The Pazzi Chapel is a landmark of architecture in the city that was once the cradle of the Italian Renaissance: Florence. Located in the Santa Croce church complex (the largest Franciscan church in the world), the chapel was designed by Filippo Brunelleschi - the goldsmith-turned-architect who dedicated his life to engineering the dome of Florence's Santa Maria del Fiore. It is "a prime example of 15th-century architectural decoration in grey pietra serena sandstone, colourful maiolica, and terracotta."
550 years have taken their toll on this structure and its decoration. Concern for the state of the loggia of the chapel is now so great that the non-profit institution in charge of the church’s administration - the Opera di Santa Croce - have raised 50% of the funds needed to carry out a restoration, set to begin in early 2015. They are now looking to crowdfunding to source the remaining half ($95,000) and, in so doing, are inviting people from around the world to become part of the 720-year-long history of Santa Croce.
Pietra serena, the grey sandstone of which the chapel is built from is, by its very nature, vulnerable to both time and erosion. This has led to "extensive damage" of the open loggia. According to the Opera, "every effort has been made to preserve the loggia in the past." Recently, there have been two interventions to ensure safety in the area: restorers have removed decorative elements that were in danger of falling off, carefully numbering and diagramming them and putting them into storage. Before this, the entire chapel and the loggia were subject to a major restoration at the end of the 19th century.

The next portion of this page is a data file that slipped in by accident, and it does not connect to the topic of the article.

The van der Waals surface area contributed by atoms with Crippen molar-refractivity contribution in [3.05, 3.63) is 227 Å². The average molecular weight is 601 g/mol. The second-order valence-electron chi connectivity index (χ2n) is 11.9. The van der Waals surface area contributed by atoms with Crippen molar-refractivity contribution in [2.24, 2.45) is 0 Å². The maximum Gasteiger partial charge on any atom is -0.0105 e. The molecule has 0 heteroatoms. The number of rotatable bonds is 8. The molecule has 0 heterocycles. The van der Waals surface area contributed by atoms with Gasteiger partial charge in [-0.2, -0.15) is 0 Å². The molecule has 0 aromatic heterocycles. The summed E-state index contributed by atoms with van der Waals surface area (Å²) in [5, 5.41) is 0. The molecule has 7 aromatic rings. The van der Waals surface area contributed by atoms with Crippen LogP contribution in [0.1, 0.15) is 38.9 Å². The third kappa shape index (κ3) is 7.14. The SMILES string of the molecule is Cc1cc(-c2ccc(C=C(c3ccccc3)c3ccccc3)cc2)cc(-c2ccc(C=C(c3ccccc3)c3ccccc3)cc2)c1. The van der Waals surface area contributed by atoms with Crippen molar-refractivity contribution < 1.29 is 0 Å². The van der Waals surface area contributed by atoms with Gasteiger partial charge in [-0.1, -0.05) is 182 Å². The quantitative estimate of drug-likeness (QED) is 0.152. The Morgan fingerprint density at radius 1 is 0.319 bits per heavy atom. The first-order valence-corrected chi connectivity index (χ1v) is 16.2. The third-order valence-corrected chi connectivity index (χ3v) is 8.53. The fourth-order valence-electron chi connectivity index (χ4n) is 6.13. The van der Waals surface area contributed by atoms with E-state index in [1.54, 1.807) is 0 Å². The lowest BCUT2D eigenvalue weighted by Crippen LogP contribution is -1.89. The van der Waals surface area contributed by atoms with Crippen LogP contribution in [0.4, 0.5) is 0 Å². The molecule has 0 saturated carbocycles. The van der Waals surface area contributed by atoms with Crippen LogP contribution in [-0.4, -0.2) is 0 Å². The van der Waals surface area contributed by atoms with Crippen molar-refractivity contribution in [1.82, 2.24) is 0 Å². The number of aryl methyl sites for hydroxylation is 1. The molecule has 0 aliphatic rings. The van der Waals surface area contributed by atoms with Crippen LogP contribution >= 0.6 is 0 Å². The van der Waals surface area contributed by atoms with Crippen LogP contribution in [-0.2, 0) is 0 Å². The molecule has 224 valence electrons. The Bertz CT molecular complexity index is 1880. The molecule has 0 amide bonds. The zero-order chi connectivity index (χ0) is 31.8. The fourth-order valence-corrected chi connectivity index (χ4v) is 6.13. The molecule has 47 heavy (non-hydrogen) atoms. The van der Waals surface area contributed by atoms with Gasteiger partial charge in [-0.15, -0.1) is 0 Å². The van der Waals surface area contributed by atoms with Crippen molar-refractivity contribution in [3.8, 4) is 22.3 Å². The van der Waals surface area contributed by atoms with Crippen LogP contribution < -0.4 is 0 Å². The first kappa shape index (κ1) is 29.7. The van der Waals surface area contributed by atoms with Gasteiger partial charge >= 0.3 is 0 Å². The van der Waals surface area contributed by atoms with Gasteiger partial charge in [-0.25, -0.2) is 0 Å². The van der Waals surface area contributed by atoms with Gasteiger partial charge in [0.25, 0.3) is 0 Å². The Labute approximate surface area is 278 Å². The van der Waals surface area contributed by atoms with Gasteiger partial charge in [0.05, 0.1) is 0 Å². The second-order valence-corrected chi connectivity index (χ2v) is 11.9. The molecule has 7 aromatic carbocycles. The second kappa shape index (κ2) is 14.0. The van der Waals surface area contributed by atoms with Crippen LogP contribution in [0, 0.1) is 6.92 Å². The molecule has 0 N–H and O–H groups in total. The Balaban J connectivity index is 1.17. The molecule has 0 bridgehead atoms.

They believe that the time has come to do a complete restoration that will involve careful cleaning (restorers will use cotton swabs and purified water for this, one centimeter at a time), re-integration of the removed parts, and final protection. They believe that "this intervention will be complete but also conservative – the building will not look new, nor out of place. But the loggia will be preserved for future generations in a condition that will permit us not only to admire its beauty, but to continue to study and understand the architecture and society of the Renaissance."
About the Pazzi Chapel
"The cloister, or courtyard, located to the right of the façade of Santa Croce, provides access to the communal spaces once used by friars that are now part of the Museum of Santa Croce. This area dates to after 1423, when a fire destroyed an earlier structure. In 1429, Andrea de’ Pazzi commissioned Filippo Brunelleschi to build this chapel, which was to act as the chapter house, a meeting room for the friars. Brunelleschi died in 1446 and we are unsure exactly how much of the chapel was complete at that time. A number of artists are cited as having contributed to finishing the building, including Michelozzo, Rossellino, Giuliano da Maiano and Antonio Manetti Ciaccheri."
"The loggia is the arched structure in front of the chapel, open on three sides. The structure has six columns that create a large central opening and two side openings, reflecting the interior floor plan. The columns support a frieze of cherubim (winged angel heads). Above, the façade is divided into geometric shapes that have been interpreted as crosses, a reference to the Church of Santa Croce itself. Under the loggia, there are finely decorated vaults. Two barrel vaults are covered in high-relief sculpted rosettes in pietra serena, and the central dome’s underside is a floral maiolica explosion attributed to Luca della Robbia, with the Pazzi coat of arms at the centre."
"These decorations are the most visible object of this restoration; their age and media require them to be attended to by specialists who can carefully clean and conserve them. Beyond being a prime example of 15th-century architectural ornament, the authorship of the loggia is still a subject of debate by art historians, and the decoration is a major key to this mystery, making it ever more important to preserve it."